May 24, 2024


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Is antibacterial soap better at killing germs, hands down?

SINGAPORE: With the focus on keeping our hands clean amid the coronavirus disease 2019 (Covid-19) outbreak, antibacterial soaps have been flying off the shelves.

These soaps use chemical agents like chlorhexidine, which supposedly make them better germ killers than normal soap.

They are also sold, on average, at a premium of about 2.6 times the price of normal soap, as noted on the programme Talking Point. But are they indeed better at killing germs and thus worth that much more?

READ: Singapore must prepare mentally for spike in COVID-19 cases, update stockpile, supply chain strategy: Chan Chun Sing

READ: Demand for sanitisers, antibacterial soap and thermometers still high, say retailers

To find this out, Talking Point got preschoolers to use three kinds of cleaning agents — regular soap, antibacterial soap and vodka — after they played in a playground.

The before and after samples of bacteria on their hands were collected using special gels, and the results surprised even the microbiologist who did the tests. (Watch it here.)

Talking Point used special gels to collect the bacteria that children picked up in a playground.

Special gels to collect the bacteria the children picked up.

The girl who used normal soap had a bacterial count of 314 before washing her hands and a count of 264 afterwards, a 16 per cent drop.

The girl who used antibacterial soap had an initial count of 256 bacterial colonies, and after washing, it was 184 — or 28 per cent less germs.

This difference between the two soaps, however, could be attributed to how thoroughly both girls had washed their hands, according to programme host Rai Kannu.

The difference is also “not much”, said principal microbiologist Renugopal Jagadeesan at Marchwood Laboratory Services, where the tests were done. “Common soap also has germ-killing properties,” he pointed out, adding that “it isn’t necessary” to buy antibacterial soap.

Renugopal Jagadeesan from Marchwood Laboratory Services says antibacterial soap isn’t necessary.

Renugopal Jagadeesan.

What he found “surprising”, however, was the difference in the bacterial count for the girl who washed her hands with vodka: From 340 colonies to 147 colonies, a 57 per cent reduction.

“Alcohol has a very strong antibacterial activity, or antimicrobial activity. It can kill bacteria, viruses, yeast and mould,” he noted.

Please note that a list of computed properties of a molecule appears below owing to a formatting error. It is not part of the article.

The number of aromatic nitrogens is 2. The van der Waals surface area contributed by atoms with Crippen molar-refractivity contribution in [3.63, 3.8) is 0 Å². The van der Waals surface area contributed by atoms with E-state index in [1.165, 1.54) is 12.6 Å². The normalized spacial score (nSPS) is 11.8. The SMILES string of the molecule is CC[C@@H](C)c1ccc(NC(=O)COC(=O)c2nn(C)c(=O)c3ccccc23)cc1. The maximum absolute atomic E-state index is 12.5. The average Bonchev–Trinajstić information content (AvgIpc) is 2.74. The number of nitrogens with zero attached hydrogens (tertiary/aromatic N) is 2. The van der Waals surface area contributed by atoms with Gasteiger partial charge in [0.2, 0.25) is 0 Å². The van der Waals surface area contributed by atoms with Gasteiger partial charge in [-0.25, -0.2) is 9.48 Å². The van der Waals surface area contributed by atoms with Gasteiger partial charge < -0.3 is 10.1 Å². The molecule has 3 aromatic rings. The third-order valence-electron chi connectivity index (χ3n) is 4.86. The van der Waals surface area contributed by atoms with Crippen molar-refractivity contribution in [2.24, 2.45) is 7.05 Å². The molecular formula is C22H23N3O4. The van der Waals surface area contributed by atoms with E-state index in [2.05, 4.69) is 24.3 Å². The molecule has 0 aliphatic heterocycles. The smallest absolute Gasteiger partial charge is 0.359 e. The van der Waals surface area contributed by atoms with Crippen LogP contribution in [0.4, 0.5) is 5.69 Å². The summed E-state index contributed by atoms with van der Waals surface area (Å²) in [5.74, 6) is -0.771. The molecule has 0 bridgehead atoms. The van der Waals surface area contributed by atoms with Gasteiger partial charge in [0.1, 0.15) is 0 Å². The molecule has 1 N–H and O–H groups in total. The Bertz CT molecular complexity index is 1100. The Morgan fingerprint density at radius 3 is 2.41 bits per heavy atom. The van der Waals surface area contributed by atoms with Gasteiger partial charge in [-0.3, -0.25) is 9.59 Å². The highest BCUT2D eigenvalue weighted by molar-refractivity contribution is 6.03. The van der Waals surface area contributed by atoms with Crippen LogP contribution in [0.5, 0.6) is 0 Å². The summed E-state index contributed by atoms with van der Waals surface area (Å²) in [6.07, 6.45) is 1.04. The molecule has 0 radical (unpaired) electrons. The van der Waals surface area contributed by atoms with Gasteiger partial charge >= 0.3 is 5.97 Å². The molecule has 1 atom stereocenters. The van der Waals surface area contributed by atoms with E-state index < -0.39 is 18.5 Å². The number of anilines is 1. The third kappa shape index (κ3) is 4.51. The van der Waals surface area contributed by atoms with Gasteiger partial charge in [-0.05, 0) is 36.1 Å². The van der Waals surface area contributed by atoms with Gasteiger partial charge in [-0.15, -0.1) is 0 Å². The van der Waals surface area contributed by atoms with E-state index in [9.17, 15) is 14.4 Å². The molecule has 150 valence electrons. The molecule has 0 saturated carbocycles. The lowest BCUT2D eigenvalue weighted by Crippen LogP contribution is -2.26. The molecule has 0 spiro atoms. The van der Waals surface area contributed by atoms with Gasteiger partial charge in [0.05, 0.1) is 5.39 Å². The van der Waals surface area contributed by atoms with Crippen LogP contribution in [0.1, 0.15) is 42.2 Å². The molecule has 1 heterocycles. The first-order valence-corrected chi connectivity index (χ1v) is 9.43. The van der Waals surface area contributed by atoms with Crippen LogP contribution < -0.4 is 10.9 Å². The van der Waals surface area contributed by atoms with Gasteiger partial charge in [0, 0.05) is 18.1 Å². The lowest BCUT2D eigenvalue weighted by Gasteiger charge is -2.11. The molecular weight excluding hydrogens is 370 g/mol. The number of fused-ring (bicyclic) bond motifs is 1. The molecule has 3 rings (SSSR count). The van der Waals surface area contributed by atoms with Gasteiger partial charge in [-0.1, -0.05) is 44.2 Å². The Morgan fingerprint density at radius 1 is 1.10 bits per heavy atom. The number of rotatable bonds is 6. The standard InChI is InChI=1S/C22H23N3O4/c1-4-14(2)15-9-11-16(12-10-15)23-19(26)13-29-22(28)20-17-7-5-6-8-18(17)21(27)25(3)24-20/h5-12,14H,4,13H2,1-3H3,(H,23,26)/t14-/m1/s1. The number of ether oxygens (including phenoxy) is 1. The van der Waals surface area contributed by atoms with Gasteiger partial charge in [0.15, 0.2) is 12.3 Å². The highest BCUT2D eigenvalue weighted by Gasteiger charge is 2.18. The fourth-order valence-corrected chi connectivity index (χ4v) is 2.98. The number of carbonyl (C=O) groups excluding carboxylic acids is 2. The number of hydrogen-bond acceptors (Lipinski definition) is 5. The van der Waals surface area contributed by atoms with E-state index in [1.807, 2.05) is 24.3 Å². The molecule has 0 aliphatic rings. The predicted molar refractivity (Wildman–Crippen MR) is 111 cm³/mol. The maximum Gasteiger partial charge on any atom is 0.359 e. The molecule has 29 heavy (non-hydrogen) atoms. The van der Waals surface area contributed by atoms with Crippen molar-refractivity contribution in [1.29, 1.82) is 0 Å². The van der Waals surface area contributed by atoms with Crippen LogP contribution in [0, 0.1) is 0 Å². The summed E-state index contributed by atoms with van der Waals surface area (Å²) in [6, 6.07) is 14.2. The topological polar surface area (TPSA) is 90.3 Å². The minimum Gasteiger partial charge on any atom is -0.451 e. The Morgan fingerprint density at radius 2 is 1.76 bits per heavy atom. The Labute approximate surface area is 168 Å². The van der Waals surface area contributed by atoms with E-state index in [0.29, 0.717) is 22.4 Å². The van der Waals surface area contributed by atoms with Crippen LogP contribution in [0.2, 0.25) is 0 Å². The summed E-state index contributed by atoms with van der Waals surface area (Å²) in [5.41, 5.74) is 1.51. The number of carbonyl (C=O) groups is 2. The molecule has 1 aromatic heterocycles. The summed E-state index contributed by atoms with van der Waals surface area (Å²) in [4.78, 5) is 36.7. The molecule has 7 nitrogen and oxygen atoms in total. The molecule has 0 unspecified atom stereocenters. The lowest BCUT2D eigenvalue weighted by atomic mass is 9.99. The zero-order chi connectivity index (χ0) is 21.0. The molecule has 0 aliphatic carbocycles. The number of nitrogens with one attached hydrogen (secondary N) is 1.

While the girl was allowed to wash off the vodka with water, he added that doing this reduces the effectiveness, especially if done immediately. “(The alcohol) needs sufficient time to kill (the bacteria).”

People who want to have their own alcoholic handwash at home should note, however, that alcohol can cause dryness of skin.

Rhianne with the bottle of vodka handwash she used, on the programme Talking Point.

Rhianne with the bottle of vodka handwash she used.


Before the Covid-19 struck, not many people may have given this much thought to the germs their hands could be harbouring. Nine-year-old Desmond Chew, for example, hardly washed his hands unless his parents asked him to.

His mother thought he had the dirtiest hands in their family of four — as with many children, who touch all sorts of surfaces. He thought his father, however, had the dirtiest hands as a car mechanic.

But when bacterial samples taken from their hands were analysed at the Changi General Hospital, microbiologist Crystal Wong found that the mother had the most bacteria — “very concentrated bacteria … compared to the rest of the family: Junior, granny and dad”.

“We’ve concluded that perhaps mummy is the busiest person. She’s … working, doing the household (chores), doing shopping,” cited the associate consultant.

Changi General Hospital's Dr Crystal Wong and Talking Point host Rai Kannu with the Chew family.

Dr Crystal Wong and Talking Point host Rai Kannu with the Chew family.

Chew Zee Meng, the father, noted that he always has to wash his hands because they get visibly dirty at work, whereas his wife, who works in an office, “only touches everyday things (like) handbags, doors and so (on).”

“We forget that we’re … in contact with bacteria all the time,” he said.

While their bacteria samples were all “harmless”, Wong cautioned that “if you touch something that happens to have harmful bacteria”, and then touch a family member or go on to cook food, “that’s when it becomes a problem”.

So which are the dirtiest surfaces? From the swabs Talking Point took around Singapore, which were tested at Marchwood Laboratory Services, the highest count of E. coli, or faecal bacteria, was found in soap dispensers in public washrooms.

Talking Point host Rai Kannu goes looking for traces of dangerous bacteria on soap dispensers.

Looking for traces of dangerous bacteria on soap dispensers.

The highest concentration of staphylococcus aureus — which can cause pneumonia, among other diseases — was found on mobile phones followed by shopping trolleys.

“(On) the skin, it isn’t a problem. If it (is brought into) contact with food, it would create food poisoning; it would grow in numbers,” said Renugopal. And a serious infection could be fatal if it enters the bloodstream.

Covid-19 or not, that is why Singaporeans have heard the usual refrain about keeping their hands clean. And “any soap and water is good enough to protect us”, said Rai.

Watch this episode of Talking Point here. New episodes on Channel 5 every Thursday at 9.30pm.

Talking Point host Rai Kannu admits that he often takes his hands for granted, even as a guitarist.

Rai admits that he often takes his hands for granted, even as a guitarist.

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